As has been reported on this site, in the GLA report (PDF), in an independent Project Compass report and, particularly, in the ever-impressive investigatory journalism by Will Hurst at the Architects’ Journal, the TfL procurements for both the design by Heatherwick and the construction by Arup were evidently backwards engineered to deliver the predetermined outcome of Heatherwick’s Garden Bridge. Of these, Hodge states:
As Hodge was not in a position to receive evidence from Boris Johnson, who clearly sees public scrutiny beneath him, she had to understand his actions from reports, minutes and recorded evidence. She states that minutes of Garden Bridge meetings were rarely kept but is left “with the distinct sense that discussions and decisions taken [in unminuted meetings] influenced and ultimately biased the procurement process.
She does pick up on the trip to San Francisco which Johnson undertook with his Garden Bridge team, and Thomas Heatherwick, to seek private funding for the project before the procurement had even been announced:
Hodge then goes on to articulate all the many issues with the procurement which evidence its backwards-engineering and, in her words, show “that both procurements were not open, fair or competitive”. She flags up the advantages Heatherwick was given ahead of the other two invited firms, Wilkinson Eyre and Marks Barfield and the bias in the scorings that Richard de Cani awarded each:
Tellingly, Marks Barfield made the following statement:
DEDRING & DE CANI
Isabel Dedring and Richard De Cani, high up TfL employees who were tasked with delivering the bridge for Johnson, do not come out well. Following awarding the Garden Bridge contract to Arup both then left TfL to join the company, though Hodge is more charitable than some who have considered the relationships when she trusts Arup’s assurances to her that that “there was no connection between Arup’s contract with TfL for the Garden Bridge and their recruitment by Arup”. However, both come out badly from the investigation.
Richard De Cani is even more implicated in the whole dodgy procurements, his name being attached to nearly every stage of bad practice, and improper process:
While there isn’t any allegation that designer Thomas Heatherwick has acted illegally at any point, Hodge emphasises that he cannot be unaware of the bias his practice had received through the process. Incredibly, in her interviews she also determined the huge fees that have already been paid to his studio – fees which are extraordinarily high in the industry, not least for a project which hasn’t even received implementable planning permission:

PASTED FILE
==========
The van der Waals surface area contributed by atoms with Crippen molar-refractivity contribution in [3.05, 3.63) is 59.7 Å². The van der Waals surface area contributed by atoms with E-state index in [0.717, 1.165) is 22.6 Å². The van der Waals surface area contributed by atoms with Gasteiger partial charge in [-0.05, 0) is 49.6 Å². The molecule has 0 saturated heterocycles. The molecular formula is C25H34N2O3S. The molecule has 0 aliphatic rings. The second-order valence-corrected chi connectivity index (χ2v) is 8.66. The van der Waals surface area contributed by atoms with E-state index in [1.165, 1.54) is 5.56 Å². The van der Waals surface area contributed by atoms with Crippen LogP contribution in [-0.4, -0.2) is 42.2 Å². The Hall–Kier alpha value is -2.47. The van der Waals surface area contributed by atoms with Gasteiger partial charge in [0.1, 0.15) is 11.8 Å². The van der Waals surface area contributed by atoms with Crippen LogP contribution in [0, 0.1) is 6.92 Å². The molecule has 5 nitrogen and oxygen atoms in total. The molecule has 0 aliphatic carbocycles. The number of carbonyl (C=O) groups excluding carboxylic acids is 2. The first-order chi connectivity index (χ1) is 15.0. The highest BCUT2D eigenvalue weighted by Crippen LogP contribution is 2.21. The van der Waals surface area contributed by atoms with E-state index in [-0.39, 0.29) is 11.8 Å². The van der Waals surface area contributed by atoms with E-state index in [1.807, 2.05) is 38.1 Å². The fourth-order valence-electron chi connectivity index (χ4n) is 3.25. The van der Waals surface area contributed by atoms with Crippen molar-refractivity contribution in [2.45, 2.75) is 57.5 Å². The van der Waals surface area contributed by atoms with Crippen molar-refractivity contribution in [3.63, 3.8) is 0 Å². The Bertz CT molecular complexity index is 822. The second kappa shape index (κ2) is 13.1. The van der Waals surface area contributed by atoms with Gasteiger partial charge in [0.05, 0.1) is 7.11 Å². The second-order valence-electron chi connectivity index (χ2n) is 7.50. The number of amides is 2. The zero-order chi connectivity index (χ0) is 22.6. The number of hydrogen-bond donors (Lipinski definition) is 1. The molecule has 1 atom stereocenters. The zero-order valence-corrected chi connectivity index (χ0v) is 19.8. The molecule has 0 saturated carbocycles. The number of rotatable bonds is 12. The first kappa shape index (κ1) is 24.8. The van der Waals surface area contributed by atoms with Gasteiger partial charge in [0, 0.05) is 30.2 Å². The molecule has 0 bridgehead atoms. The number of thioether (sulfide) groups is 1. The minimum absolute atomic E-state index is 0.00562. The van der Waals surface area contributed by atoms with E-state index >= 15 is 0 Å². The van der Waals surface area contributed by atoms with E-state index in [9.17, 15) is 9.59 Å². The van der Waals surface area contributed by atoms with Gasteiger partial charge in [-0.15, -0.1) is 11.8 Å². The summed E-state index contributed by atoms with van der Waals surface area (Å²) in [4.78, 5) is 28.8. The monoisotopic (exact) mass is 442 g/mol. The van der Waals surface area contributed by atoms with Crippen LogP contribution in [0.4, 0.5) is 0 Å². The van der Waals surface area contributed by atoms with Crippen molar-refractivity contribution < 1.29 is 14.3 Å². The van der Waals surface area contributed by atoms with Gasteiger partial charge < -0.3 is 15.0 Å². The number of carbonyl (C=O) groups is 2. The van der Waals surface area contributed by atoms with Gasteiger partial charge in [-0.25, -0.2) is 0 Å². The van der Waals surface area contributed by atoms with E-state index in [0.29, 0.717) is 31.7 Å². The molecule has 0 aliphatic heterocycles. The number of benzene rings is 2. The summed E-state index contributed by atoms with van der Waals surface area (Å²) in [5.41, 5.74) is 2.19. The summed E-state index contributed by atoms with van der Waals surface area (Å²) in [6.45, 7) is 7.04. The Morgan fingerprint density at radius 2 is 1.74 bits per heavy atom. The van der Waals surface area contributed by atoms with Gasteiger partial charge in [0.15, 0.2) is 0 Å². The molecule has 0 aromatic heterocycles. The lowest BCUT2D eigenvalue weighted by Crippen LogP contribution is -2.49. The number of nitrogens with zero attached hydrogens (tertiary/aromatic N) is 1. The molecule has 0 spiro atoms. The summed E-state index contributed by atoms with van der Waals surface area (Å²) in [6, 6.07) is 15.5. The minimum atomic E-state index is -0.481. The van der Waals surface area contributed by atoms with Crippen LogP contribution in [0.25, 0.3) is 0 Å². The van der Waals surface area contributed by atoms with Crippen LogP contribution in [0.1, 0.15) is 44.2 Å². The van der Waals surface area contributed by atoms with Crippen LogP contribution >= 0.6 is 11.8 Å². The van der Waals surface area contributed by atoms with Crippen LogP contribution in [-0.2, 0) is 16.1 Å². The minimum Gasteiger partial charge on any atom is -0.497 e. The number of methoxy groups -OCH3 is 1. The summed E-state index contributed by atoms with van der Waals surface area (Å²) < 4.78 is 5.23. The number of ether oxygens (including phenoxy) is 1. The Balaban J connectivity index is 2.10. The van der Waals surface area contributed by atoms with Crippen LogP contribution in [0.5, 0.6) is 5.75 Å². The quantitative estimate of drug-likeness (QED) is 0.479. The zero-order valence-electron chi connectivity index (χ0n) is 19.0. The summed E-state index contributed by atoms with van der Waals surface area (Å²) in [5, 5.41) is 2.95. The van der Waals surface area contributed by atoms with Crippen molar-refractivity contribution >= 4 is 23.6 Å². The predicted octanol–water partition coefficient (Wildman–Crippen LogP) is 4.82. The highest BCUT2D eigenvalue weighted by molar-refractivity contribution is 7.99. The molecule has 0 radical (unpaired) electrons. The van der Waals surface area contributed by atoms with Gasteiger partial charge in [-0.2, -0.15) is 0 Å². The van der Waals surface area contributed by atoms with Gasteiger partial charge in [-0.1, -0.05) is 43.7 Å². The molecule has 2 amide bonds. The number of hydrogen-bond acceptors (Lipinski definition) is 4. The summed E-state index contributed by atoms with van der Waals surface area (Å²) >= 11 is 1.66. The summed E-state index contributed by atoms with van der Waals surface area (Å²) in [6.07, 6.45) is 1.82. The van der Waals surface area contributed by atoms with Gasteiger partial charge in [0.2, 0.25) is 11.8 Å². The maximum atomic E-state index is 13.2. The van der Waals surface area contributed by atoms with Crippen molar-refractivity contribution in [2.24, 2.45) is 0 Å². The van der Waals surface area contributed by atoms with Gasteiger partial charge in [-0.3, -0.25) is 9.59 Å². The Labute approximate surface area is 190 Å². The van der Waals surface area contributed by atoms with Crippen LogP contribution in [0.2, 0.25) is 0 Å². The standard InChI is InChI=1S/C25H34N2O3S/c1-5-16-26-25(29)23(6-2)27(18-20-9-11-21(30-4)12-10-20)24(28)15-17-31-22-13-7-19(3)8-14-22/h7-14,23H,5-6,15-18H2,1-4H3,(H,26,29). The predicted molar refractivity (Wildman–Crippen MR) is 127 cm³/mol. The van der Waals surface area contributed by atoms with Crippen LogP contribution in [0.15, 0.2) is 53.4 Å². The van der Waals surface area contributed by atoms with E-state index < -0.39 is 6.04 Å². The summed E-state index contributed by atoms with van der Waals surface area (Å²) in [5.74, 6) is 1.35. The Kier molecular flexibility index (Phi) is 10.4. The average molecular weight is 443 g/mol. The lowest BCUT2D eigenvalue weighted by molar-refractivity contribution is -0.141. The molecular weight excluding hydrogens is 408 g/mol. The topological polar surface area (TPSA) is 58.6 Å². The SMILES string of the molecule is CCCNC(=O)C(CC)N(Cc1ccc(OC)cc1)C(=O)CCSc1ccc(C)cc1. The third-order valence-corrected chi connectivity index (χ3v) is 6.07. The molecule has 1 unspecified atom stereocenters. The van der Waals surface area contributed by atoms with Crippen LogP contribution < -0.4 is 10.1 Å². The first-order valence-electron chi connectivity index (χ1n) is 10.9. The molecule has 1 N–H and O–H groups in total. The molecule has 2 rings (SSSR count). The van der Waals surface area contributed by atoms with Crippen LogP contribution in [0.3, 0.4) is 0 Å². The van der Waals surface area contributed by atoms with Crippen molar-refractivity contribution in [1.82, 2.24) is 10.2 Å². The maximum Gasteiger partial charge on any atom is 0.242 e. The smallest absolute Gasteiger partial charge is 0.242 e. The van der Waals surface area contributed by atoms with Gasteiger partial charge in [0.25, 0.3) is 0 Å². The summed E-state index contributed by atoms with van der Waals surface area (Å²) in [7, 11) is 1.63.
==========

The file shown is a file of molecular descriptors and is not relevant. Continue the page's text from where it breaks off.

THE GARDEN BRIDGE TRUST
Hodge discusses the “blurring of interests” with those who are in the team attempting to deliver the project:
The strongest criticism for the Trust was when Hodge outlined her “shock” that they entered into a construction contract with so many oustanding unresolved issues.
She has no doubt that the reason they did this, at the huge risk to public expenditure and against all charitable management guidance, was to “get the project to the point of no return”:
Hodge also poured scorn on Joanna Lumley’s suggestion she was doing it for the greater good:
In fact, Hodge claims that the Garden Bridge Trust were the only people she spoke to or who offered evidence who wanted the bridge to happen at all, with the exception of the Evening Standard which has, in Kate Hoey MP’s words, acted as an unofficial mouthpiece of the Garden Bridge Trust:
HODGE’S ADVICE TO SADIQ
The report offers guidance to the Mayor in no uncertain terms:
In summing up, Hodge lays out the disaster of the Garden Bridge Trust’s finances and re-emphasises the likelihood of public funds bailing them out:
Please email Sadiq calling on him NOT TO SIGN THE GARDEN BRIDGE GUARANTEE, to open a full public inquiry and receive guidance on legal action on behalf of Londoners: